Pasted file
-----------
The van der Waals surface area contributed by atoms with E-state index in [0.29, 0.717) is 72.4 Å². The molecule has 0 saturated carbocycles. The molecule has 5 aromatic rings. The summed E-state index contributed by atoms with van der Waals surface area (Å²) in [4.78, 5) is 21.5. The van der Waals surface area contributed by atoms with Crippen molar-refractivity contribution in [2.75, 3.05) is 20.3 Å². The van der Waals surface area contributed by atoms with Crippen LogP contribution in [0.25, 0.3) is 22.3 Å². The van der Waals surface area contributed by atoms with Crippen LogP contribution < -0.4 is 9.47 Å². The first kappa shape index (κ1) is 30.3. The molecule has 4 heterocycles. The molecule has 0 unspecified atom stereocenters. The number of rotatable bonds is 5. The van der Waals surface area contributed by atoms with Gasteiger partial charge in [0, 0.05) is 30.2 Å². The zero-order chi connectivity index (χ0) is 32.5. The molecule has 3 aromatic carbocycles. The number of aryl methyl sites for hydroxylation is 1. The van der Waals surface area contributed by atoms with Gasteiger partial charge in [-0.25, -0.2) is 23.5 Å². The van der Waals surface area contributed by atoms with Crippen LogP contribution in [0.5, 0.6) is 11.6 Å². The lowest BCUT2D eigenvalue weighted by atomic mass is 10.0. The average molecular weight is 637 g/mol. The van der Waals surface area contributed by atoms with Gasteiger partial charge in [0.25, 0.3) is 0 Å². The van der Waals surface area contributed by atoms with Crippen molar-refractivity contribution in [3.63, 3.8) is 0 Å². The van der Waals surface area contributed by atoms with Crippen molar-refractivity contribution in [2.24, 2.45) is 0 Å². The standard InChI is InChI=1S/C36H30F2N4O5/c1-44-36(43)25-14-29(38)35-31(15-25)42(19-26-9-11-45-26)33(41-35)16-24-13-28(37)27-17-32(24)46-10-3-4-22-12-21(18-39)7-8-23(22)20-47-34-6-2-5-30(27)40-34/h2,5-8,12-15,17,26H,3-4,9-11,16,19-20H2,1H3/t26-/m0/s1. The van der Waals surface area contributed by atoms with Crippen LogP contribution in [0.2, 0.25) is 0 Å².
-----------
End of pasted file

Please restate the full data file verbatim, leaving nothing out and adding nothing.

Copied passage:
The van der Waals surface area contributed by atoms with E-state index in [0.29, 0.717) is 72.4 Å². The molecule has 0 saturated carbocycles. The molecule has 5 aromatic rings. The summed E-state index contributed by atoms with van der Waals surface area (Å²) in [4.78, 5) is 21.5. The van der Waals surface area contributed by atoms with Crippen molar-refractivity contribution in [2.75, 3.05) is 20.3 Å². The van der Waals surface area contributed by atoms with Crippen LogP contribution in [0.25, 0.3) is 22.3 Å². The van der Waals surface area contributed by atoms with Crippen LogP contribution < -0.4 is 9.47 Å². The first kappa shape index (κ1) is 30.3. The molecule has 4 heterocycles. The molecule has 0 unspecified atom stereocenters. The number of rotatable bonds is 5. The van der Waals surface area contributed by atoms with Gasteiger partial charge in [0, 0.05) is 30.2 Å². The zero-order chi connectivity index (χ0) is 32.5. The molecule has 3 aromatic carbocycles. The number of aryl methyl sites for hydroxylation is 1. The van der Waals surface area contributed by atoms with Gasteiger partial charge in [-0.25, -0.2) is 23.5 Å². The van der Waals surface area contributed by atoms with Crippen LogP contribution in [0.5, 0.6) is 11.6 Å². The lowest BCUT2D eigenvalue weighted by atomic mass is 10.0. The average molecular weight is 637 g/mol. The van der Waals surface area contributed by atoms with Gasteiger partial charge in [0.25, 0.3) is 0 Å². The van der Waals surface area contributed by atoms with Crippen molar-refractivity contribution in [3.63, 3.8) is 0 Å². The van der Waals surface area contributed by atoms with Crippen molar-refractivity contribution in [2.24, 2.45) is 0 Å². The standard InChI is InChI=1S/C36H30F2N4O5/c1-44-36(43)25-14-29(38)35-31(15-25)42(19-26-9-11-45-26)33(41-35)16-24-13-28(37)27-17-32(24)46-10-3-4-22-12-21(18-39)7-8-23(22)20-47-34-6-2-5-30(27)40-34/h2,5-8,12-15,17,26H,3-4,9-11,16,19-20H2,1H3/t26-/m0/s1. The van der Waals surface area contributed by atoms with Crippen LogP contribution in [0.2, 0.25) is 0 Å².